(2) It is unnecessary to express special acknowledgment of the work of others in the organization unless they have had an important influence in the conduct of the investigation or the preparation of the information product. Scientific peer reviewers or editorial reviewers should be acknowledged, with their consent, if the review has been substantive, modified the author's thinking and conclusions, or contributed significantly to the quality of the information product.
(3) Appropriate acknowledgments to an individual may be given for photographs and special artwork used in an information product. Authors must pay particular attention to copyrighted material. When copyrighted materials (such as illustrations and photographs) are used, it is the author's responsibility to obtain the copyright release. Government authors are not free to transfer permission for the use of copyrighted material from one medium to another unless the release or waiver is broad enough to include multiple media.
B. Acknowledgments to Previous Investigators. This kind of acknowledgment recognizes an influence on the author's work that would be inadequately covered by a usual bibliographic citation, such as unusual dependence on a previous investigation, or on unpublished manuscripts, thesis work, or on informal or oral communications.
C. Acknowledgments to Outside Organizations or Individuals. Outside organizations or individuals who give basic data or special assistance to USGS authors, and thereby greatly aid in the accomplishment of their official duties and in the soundness and value of their results, should be acknowledged. Informal and voluntary assistance by members of other organizations or of mining, oil, utility, or other companies, by professional consultants and educators, and by local residents calls for courteous acknowledgment, both in recognition of their public-spirited service and as a means of maintaining and increasing good will for the USGS.
7. Statements Crediting Cooperative Agreements between USGS and Others. In general the USGS should be generous in acknowledging cooperation with Federal, State, local, and tribal agencies and nongovernmental organizations. The following phrases are examples of how to acknowledge cooperative agreements that range from services of considerable monetary value to informal good will cooperation.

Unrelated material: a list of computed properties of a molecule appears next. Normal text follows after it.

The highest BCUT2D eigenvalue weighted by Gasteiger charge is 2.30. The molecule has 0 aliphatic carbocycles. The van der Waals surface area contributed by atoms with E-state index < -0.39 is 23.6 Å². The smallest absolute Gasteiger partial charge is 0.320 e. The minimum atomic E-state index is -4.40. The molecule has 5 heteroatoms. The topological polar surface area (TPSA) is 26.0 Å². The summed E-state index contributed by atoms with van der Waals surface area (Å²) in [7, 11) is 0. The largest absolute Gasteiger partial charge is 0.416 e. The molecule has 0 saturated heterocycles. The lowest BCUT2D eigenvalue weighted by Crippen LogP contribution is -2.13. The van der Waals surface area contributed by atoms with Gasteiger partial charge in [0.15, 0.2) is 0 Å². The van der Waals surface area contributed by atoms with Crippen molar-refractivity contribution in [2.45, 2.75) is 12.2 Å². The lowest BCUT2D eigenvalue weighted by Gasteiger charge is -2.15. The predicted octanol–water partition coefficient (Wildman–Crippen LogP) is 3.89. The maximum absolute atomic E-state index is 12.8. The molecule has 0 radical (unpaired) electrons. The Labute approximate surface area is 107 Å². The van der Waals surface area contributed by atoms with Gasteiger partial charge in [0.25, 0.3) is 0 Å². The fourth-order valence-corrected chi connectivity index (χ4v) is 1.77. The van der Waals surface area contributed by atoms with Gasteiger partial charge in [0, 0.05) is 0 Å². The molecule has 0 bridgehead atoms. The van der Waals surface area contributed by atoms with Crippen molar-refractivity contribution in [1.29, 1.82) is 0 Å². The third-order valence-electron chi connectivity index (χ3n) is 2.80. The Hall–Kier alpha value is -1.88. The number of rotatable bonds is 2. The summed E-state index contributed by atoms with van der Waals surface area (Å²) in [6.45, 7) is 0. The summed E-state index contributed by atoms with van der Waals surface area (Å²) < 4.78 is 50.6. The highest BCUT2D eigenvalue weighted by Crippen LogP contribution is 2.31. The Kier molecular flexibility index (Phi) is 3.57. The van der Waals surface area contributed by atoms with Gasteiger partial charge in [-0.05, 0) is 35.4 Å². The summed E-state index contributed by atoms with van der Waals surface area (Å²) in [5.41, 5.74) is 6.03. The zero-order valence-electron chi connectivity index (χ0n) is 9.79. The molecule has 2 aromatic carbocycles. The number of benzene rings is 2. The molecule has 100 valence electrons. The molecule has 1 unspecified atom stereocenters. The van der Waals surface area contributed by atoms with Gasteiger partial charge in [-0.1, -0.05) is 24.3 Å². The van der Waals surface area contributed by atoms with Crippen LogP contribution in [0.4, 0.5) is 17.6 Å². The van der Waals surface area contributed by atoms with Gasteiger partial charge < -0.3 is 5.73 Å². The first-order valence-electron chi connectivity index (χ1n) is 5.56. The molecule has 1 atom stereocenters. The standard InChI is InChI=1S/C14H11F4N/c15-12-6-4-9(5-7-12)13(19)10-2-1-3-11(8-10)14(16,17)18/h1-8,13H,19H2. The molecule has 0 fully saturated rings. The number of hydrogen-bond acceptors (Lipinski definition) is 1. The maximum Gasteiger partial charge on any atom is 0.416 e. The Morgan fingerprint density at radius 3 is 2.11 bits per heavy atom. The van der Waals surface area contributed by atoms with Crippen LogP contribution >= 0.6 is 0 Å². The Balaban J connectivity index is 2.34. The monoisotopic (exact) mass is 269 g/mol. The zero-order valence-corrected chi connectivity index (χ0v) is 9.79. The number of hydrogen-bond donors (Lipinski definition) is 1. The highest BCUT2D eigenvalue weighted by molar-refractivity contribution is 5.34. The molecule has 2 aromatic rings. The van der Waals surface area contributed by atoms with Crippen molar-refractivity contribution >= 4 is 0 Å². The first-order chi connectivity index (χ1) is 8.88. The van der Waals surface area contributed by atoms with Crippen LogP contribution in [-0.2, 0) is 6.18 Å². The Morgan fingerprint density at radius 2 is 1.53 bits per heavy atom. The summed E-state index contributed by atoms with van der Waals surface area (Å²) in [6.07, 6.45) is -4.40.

A. If the USGS has a formal cooperative agreement with a Federal, State, local, or tribal agency or a nongovernmental organization, or has received services of a considerable monetary value, one of the following may be used:
(1) If the information product is published by the USGS, include the phrase "Prepared in cooperation with (name of cooperator)."
(2) If a USGS information product is published by a cooperating agency, the author's affiliation should be shown and the statement "Prepared in cooperation with the U.S. Geological Survey" should appear on the information product.
B. If there is no financial agreement between the USGS and a cooperating agency, but the work has been done and the information product written collaboratively, include the statement "Prepared in collaboration with (name of other agency)."
8. Place for Acknowledgments and Credits in USGS Information Products.
A. In information products published by the USGS, the statements about sponsorship and organizational relations and the acknowledgments should be given full prominence by placing them in the text as near its beginning as possible. If agencies other than the USGS have had an important share, financial or otherwise, in the investigations, that fact should be shown on the title page and on the cover, preferably by specific mention of the agency or agencies when that can be done without unduly crowding the title page or cover. The statement should take the form "Prepared in cooperation with" or "Prepared in collaboration with" depending on the nature of the assistance. A similarly clear indication of credit and acknowledgment should be requested when cooperating agencies publish information products prepared by USGS authors.
B. Proprietary information, such as mine maps, drill-hole production, or sampling records, requires both an acknowledgment and written permission from the owner if publishing in any information product.
C. For copyrighted materials (such as illustrations and photographs) used, the figure caption should contain the specific words requested by the copyright owner or "Copyrighted; used with permission."
9. Acknowledgment of Approval. Information products may include acknowledgment of official authorization, using the wording "Authorized by the Director, U.S. Geological Survey."
10. Dedications. It is the policy of the USGS and the Federal Government not to dedicate its publications. Other appropriate ways to honor individuals are available, including permanent awards to USGS employees for their accomplishments and memorial volumes published by leading professional societies. Outside publications are especially fitting because they encourage non-USGS scientists to participate in the memorials. The USGS sought permission from the President of the United States for two exceptions to this policy: Professional Papers 1249 and 1250, describing the 1980 eruptions of Mount St. Helens, were dedicated to USGS Volcanologist David A. Johnston who lost his life during the main eruption.